Richard Marggraf Turley
Re: Keats’s 15 April 1817 letter to George and Tom Keats
In April 1817, Keats was going places. His debut volume Poems (1817) had appeared the previous month to enthusiastic reviews by his friends, and he’d been welcomed into the avant-garde circles of Leigh Hunt and Benjamin Robert Haydon. Now, at four o’clock in the afternoon on 14 April, he was underway in a very literal sense. An onlooker outside The Bell and Crown in Holborn would have seen the Southampton mail coach emerge in black-and-scarlet PO livery from the square arch of the coaching yard and clatter onto Holborn Hill, Keats perched atop, wrapped in a plaid for warmth, a beaver-hatted guard bringing up the rear (toting a blunderbuss and two loaded pistols; as De Quincey was to write: “It is felony to stop the mail. Even the sheriff cannot do that”). Keats’s ultimate destination was the Isle of Wight, where he was decamping to write his “long Poem”, Endymion. Fully conscious of the unstrained juvenile exuberances of his first collection – “bordering on childishness” the Eclectic Review would complain (Conder 270) – Keats was banking on an epic to establish himself as a mature poet.
Fourteen dusty hours later, “muzzy” from his crepuscular journey, he was searching for breakfast in Southampton, afterwards composing a sleepless aubade to his brothers George and Tom, which he deposited at the Post Office in Butcher’s Row (now West Street) before his ferry sailed at three o’clock. Part impressionistic travelogue, part rhapsody on Cockney sociability, Keats’s letter of 15 April, like the mail coach itself, speeds easily on, its own velocity echoing the vehicle’s thundering progress through Surrey and Hampshire. In that letter, Keats regales his brothers with a lamplit montage of scenes and images glimpsed from his window seat; lavishes excitable praise on his new best friend Haydon’s painting of another urban arrival, that of Christ into Jerusalem; displays his literary credentials through some thickly laid-on allusions to The Tempest, Two Gentlemen of Verona and A Midsummer Night’s Dream; gives vent to the boyish energies of Rum-ti-ti, Titmouse and “betty over the way”; before signing off with another literary pun, this time comparing his letter to a “rough plan of Aunt Dinah’s Counterpane” from Tristram Shandy.
Written to announce an arrival, Keats’s dispatch is dashed off with the boyish urbanity of someone who felt they’d arrived twice: once, that morning, in the seaport of Southampton and, during the preceding months, in the giddy social orbits of Hunt, Haydon and Hazlitt. As I read Keats’s letter again, I find myself smiling, pleased to see him so pleased with himself for once. (As John Barnard shows in a recent Romanticism article on Endymion’s composition, this was a disconcerting time for the young poet, a “narvus” period of “depressions” and “forebodings”.) But – and this in the context of preparing a new collection of essays on the theme of “Keats and place” – what grabs me is not so much the letter’s gauche au courantism (which once I saw everywhere in Keats), but rather the humdrum strangeness of that peripatetic sequence that maps Keats’s journey through the interspaces between London and Southampton, the phantasmagoria of those faint visions, lit by the coach’s lamps – unfamiliar towns and hamlets, commons, downs, empaled parks, enclosed farms, wayside pubs and turnpike gates.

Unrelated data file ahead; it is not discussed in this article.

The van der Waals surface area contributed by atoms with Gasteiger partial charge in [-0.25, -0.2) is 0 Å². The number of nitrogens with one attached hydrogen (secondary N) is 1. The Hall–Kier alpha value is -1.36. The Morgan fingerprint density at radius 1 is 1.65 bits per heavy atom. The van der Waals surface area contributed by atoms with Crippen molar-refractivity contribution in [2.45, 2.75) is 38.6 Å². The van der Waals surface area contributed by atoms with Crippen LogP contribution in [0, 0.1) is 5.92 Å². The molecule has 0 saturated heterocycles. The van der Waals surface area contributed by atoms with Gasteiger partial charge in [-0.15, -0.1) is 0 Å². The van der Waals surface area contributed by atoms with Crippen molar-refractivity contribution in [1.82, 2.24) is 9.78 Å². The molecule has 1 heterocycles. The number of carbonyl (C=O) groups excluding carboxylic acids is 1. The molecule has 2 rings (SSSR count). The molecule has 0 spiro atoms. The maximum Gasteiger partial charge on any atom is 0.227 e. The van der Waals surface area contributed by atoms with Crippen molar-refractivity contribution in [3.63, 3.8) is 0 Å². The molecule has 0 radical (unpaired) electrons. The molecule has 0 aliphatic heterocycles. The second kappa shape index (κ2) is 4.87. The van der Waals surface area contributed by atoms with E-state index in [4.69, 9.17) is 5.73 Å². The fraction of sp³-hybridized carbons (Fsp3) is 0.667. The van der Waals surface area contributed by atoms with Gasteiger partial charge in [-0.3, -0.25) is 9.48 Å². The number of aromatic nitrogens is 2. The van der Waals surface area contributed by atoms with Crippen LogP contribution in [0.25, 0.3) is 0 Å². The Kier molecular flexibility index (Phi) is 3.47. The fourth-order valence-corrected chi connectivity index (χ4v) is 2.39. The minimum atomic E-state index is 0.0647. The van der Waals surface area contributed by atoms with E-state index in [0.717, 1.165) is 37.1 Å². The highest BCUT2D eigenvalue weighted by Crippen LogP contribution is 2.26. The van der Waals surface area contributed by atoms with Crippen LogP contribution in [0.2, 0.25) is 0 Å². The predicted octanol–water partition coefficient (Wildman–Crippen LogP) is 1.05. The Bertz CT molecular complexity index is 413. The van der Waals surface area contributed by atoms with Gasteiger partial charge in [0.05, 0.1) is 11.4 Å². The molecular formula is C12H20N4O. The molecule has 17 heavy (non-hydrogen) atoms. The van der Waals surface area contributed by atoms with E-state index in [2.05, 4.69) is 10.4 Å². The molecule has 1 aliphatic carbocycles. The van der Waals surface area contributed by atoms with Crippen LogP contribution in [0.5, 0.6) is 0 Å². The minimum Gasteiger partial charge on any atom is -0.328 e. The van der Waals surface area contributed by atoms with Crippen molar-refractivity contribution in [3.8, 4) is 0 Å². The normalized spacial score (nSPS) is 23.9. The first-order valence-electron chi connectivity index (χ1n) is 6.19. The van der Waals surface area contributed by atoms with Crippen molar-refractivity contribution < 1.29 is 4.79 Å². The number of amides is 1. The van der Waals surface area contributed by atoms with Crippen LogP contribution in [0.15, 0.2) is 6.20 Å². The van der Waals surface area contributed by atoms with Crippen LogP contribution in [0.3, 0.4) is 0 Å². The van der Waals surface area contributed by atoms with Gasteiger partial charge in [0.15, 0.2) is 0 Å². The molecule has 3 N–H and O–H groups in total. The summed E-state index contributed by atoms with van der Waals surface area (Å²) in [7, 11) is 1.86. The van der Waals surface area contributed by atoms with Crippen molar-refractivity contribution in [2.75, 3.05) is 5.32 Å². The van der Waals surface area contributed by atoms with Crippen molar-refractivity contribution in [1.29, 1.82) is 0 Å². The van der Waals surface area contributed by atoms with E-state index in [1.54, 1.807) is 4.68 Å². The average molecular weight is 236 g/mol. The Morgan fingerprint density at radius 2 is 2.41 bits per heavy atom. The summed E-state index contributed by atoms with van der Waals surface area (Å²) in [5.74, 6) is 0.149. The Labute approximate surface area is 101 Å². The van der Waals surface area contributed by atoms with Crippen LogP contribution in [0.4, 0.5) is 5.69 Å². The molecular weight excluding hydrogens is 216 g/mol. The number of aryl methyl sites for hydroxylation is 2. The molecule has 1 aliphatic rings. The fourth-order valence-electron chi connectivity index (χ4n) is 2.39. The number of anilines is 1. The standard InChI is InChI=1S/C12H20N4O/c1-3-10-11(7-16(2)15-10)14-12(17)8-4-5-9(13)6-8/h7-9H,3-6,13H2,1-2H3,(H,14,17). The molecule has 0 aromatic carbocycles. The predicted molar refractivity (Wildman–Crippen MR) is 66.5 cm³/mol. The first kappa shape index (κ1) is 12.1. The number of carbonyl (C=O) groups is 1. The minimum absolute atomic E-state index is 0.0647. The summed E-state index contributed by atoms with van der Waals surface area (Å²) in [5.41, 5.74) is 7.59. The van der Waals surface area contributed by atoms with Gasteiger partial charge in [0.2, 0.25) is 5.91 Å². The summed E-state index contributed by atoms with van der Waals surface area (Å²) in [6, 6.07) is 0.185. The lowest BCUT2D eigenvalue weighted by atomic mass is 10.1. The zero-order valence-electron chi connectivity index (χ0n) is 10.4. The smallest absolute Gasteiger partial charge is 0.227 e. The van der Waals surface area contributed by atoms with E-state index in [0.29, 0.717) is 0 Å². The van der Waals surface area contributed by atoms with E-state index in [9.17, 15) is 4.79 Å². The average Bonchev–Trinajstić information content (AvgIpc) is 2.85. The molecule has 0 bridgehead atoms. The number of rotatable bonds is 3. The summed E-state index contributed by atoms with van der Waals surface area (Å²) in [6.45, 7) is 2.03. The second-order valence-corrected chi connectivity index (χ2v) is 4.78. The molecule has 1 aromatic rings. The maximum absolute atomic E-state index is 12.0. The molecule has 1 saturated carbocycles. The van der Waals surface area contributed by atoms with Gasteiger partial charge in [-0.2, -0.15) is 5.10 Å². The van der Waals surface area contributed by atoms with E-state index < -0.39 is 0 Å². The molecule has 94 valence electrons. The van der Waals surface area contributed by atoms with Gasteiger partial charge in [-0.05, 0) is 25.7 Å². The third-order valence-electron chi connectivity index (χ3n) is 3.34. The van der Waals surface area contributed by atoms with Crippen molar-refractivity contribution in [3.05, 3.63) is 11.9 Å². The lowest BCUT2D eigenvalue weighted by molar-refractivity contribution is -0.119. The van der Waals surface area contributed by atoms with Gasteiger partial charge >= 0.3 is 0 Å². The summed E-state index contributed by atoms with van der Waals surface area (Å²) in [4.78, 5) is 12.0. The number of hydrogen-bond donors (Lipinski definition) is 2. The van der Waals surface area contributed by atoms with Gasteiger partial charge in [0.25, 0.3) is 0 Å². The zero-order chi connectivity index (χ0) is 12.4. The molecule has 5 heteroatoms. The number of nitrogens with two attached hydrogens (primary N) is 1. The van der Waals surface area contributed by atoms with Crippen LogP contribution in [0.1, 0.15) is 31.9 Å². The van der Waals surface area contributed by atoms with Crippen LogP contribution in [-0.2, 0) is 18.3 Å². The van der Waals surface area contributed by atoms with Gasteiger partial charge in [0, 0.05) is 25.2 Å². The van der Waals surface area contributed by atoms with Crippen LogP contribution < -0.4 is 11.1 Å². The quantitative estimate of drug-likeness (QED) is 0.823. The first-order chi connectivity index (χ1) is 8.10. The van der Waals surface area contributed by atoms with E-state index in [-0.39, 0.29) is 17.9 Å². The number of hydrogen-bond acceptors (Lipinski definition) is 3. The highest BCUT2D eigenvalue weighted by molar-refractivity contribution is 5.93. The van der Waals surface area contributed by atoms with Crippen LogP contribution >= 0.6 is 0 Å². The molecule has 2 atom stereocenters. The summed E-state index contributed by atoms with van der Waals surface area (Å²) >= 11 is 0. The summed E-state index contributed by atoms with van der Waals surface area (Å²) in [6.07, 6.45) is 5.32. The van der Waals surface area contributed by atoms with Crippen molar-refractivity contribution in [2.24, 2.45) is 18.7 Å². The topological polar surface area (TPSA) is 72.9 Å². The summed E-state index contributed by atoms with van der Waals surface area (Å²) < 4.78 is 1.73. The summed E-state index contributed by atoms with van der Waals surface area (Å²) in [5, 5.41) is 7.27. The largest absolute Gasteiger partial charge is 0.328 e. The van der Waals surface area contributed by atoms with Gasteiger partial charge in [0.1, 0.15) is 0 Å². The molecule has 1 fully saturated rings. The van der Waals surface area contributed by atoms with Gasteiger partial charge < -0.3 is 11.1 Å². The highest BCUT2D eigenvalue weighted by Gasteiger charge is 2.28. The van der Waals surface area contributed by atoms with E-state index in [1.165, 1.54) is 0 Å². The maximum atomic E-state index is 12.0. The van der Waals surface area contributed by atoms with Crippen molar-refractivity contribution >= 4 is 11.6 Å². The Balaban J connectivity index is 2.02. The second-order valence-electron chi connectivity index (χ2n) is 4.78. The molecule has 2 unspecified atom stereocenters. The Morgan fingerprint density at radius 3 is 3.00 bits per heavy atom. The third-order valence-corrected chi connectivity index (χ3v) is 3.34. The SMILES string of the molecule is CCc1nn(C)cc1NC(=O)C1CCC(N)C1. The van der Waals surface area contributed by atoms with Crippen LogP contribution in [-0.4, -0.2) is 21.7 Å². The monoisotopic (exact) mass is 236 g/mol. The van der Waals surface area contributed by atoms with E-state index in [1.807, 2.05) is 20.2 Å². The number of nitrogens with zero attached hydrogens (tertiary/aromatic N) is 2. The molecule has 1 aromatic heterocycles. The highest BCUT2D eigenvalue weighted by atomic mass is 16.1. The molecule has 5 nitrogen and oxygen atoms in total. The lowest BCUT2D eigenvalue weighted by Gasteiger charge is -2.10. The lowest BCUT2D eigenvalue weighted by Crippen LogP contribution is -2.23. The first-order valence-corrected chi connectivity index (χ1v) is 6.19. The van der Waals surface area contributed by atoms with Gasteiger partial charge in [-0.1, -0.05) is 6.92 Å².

Popular guides such as Paterson’s Roads gave Romantic-period travellers the “correct routes of all the mail coaches” from Hyde Park Corner, along with the principal set-downs: Hammersmith – BRENTFORD – HOUNSLOW – STAINES. They help us catch Keats’s drift.
Because at first sight, Keats’s own em-dashed itinerary of the Mail Coach Road, seen in dim pools of lamplight, appears to have little in common with Patterson’s clipped precision:
All I can tell you is that sometimes I saw dusty Hedges – sometimes Ponds – then nothing – then a little Wood […] – then came houses which dies away into a few straggling Barns – then came hedge trees aforesaid again. As the Lamplight crept along the following things were discovered – “Long heath broom furze” – Hurdles here and there half a Mile – Park palings when the Windows of a House were always discovered by reflection – One Nymph of a Fountain – N.B. Stone – lopped Trees – Cow ruminating – ditto Donkey – Man and Woman going gingerly along – William seeing his Sisters over the Heath – John waiting with a Lanthen for his Mistress – Barbers Pole – Docter’s Shop. (LJK, I 128)